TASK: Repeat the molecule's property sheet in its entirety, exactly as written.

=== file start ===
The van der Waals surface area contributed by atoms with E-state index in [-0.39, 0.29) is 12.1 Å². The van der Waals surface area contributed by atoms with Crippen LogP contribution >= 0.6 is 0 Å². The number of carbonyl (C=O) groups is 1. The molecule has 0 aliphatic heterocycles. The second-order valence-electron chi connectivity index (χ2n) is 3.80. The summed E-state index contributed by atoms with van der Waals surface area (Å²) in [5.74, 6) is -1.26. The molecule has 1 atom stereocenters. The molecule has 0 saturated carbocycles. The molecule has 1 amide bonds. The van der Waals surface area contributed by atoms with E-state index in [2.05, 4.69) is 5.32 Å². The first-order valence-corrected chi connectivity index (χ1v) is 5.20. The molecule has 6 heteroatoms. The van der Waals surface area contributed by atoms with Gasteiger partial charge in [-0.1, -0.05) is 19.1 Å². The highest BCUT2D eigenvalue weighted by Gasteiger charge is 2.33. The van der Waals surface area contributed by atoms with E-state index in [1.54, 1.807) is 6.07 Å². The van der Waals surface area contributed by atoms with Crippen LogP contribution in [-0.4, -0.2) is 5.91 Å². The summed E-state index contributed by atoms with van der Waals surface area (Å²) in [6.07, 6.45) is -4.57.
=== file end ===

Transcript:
The van der Waals surface area contributed by atoms with E-state index in [-0.39, 0.29) is 12.1 Å². The van der Waals surface area contributed by atoms with Crippen LogP contribution >= 0.6 is 0 Å². The number of carbonyl (C=O) groups is 1. The molecule has 0 aliphatic heterocycles. The second-order valence-electron chi connectivity index (χ2n) is 3.80. The summed E-state index contributed by atoms with van der Waals surface area (Å²) in [5.74, 6) is -1.26. The molecule has 1 atom stereocenters. The molecule has 0 saturated carbocycles. The molecule has 1 amide bonds. The van der Waals surface area contributed by atoms with E-state index in [2.05, 4.69) is 5.32 Å². The first-order valence-corrected chi connectivity index (χ1v) is 5.20. The molecule has 6 heteroatoms. The van der Waals surface area contributed by atoms with Gasteiger partial charge in [-0.1, -0.05) is 19.1 Å². The highest BCUT2D eigenvalue weighted by Gasteiger charge is 2.33. The van der Waals surface area contributed by atoms with E-state index in [1.54, 1.807) is 6.07 Å². The van der Waals surface area contributed by atoms with Crippen LogP contribution in [-0.4, -0.2) is 5.91 Å². The summed E-state index contributed by atoms with van der Waals surface area (Å²) in [6.07, 6.45) is -4.57.